Our LGBTQ+ teen program, Lighthouse is excited to announce its group meetings have moved to the Tully Center at Stamford Hospital and will now take place on Thursdays from 6PM to 8PM, where there is ample parking, and free supper will be served. In addition, throughout the year, Lighthouse will welcome prestigious members of the LGBTQ+ community to speak on relevant topics, through a new series of Queer and Questioning Community Forums hosted at the Ferguson Library. Past guests have included Mayor Alex Morse, openly gay mayor of Holyoke, MA, State Representatives Matt Blumenthal and Jeff Currey, and Stamford Board of Education President Andy George, who was featured on MTV’s Drag My Dad.

Future speakers and sponsorship for this program are currently being sought. Email lighthouse@kidsincrisis.org for information.

For more information on any of our programs or services, volunteer opportunities and sponsorships please visit www.kidsincrisis.org or call 203-622-6556. If you need help, or are concerned about the well-being of a child please call our 24-hour, free confidential helpline at 203-661-1911 for support.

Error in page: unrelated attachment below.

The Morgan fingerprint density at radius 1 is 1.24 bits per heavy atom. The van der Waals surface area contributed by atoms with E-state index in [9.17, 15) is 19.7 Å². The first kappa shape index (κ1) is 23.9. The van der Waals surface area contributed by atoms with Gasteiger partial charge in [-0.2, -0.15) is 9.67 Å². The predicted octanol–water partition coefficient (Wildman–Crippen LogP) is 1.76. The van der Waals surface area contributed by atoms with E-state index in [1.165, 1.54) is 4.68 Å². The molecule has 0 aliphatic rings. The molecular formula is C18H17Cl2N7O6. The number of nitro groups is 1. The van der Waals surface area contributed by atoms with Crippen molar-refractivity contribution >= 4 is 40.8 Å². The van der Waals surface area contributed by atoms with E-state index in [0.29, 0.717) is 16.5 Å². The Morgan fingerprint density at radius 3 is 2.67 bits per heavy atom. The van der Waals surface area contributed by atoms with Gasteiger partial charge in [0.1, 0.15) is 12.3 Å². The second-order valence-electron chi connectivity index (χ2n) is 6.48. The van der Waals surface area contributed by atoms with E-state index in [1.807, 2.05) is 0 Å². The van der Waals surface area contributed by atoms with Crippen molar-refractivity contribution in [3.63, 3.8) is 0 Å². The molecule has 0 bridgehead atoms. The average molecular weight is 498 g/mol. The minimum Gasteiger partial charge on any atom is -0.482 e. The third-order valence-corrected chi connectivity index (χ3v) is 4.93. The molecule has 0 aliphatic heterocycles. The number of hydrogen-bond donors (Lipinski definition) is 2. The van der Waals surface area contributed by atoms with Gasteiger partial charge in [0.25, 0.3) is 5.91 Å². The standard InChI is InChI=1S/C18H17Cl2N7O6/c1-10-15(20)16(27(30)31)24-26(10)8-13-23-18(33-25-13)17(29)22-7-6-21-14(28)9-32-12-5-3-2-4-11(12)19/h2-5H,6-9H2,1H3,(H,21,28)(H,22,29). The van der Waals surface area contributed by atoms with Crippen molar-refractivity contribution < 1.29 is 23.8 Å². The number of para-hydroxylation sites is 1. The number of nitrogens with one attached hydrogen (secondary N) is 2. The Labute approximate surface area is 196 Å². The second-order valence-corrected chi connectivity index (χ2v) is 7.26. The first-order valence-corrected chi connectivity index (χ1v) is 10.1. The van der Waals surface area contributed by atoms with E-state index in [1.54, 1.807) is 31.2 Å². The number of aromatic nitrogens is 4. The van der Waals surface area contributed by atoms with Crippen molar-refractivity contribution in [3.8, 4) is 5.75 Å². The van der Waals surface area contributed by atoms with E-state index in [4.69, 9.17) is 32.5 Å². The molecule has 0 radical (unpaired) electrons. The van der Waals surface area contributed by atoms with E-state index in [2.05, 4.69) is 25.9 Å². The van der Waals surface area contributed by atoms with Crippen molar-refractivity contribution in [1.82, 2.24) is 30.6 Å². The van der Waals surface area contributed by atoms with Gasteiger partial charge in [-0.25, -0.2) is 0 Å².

by Kim Lisack, Clinical Director

Each year Kids In Crisis staff work with our shelter residents to select a theme that they will carry through summer activities. This year’s theme was ‘Whatever it takes I know I can make it through’, which so perfectly illustrates the sentiment here at Kids In Crisis. With this theme for summer 2019, we enhanced our shelter residents’ existing strengths, and supported them in building internal resiliency.